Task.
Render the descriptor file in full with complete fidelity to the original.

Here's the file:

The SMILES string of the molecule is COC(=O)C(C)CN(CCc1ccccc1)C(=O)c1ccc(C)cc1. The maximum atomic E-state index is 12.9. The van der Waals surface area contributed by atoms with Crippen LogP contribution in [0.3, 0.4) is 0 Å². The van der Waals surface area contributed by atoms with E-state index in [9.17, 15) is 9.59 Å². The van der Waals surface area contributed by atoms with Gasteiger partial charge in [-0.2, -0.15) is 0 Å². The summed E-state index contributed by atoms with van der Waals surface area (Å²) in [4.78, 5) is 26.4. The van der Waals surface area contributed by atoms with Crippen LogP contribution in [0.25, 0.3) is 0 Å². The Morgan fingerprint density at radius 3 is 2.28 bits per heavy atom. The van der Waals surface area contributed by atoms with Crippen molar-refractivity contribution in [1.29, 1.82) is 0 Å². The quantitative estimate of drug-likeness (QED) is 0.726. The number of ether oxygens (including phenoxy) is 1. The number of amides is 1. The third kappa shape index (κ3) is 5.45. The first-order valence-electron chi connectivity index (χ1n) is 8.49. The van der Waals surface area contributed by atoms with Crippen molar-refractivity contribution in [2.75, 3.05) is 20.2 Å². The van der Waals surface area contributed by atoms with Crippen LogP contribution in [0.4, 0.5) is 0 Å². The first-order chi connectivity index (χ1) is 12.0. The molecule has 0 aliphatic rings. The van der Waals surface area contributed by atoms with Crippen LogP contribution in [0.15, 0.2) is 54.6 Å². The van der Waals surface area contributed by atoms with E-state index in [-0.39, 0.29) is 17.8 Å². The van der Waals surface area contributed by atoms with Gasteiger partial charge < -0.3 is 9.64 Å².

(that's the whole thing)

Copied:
The SMILES string of the molecule is COC(=O)C(C)CN(CCc1ccccc1)C(=O)c1ccc(C)cc1. The maximum atomic E-state index is 12.9. The van der Waals surface area contributed by atoms with Crippen LogP contribution in [0.3, 0.4) is 0 Å². The van der Waals surface area contributed by atoms with E-state index in [9.17, 15) is 9.59 Å². The van der Waals surface area contributed by atoms with Gasteiger partial charge in [-0.2, -0.15) is 0 Å². The summed E-state index contributed by atoms with van der Waals surface area (Å²) in [4.78, 5) is 26.4. The van der Waals surface area contributed by atoms with Crippen LogP contribution in [0.25, 0.3) is 0 Å². The Morgan fingerprint density at radius 3 is 2.28 bits per heavy atom. The van der Waals surface area contributed by atoms with Crippen molar-refractivity contribution in [1.29, 1.82) is 0 Å². The quantitative estimate of drug-likeness (QED) is 0.726. The number of ether oxygens (including phenoxy) is 1. The number of amides is 1. The third kappa shape index (κ3) is 5.45. The first-order valence-electron chi connectivity index (χ1n) is 8.49. The van der Waals surface area contributed by atoms with Crippen molar-refractivity contribution in [2.75, 3.05) is 20.2 Å². The van der Waals surface area contributed by atoms with Crippen LogP contribution in [0.4, 0.5) is 0 Å². The first-order chi connectivity index (χ1) is 12.0. The molecule has 0 aliphatic rings. The van der Waals surface area contributed by atoms with Crippen LogP contribution in [0.15, 0.2) is 54.6 Å². The van der Waals surface area contributed by atoms with E-state index in [-0.39, 0.29) is 17.8 Å². The van der Waals surface area contributed by atoms with Gasteiger partial charge < -0.3 is 9.64 Å².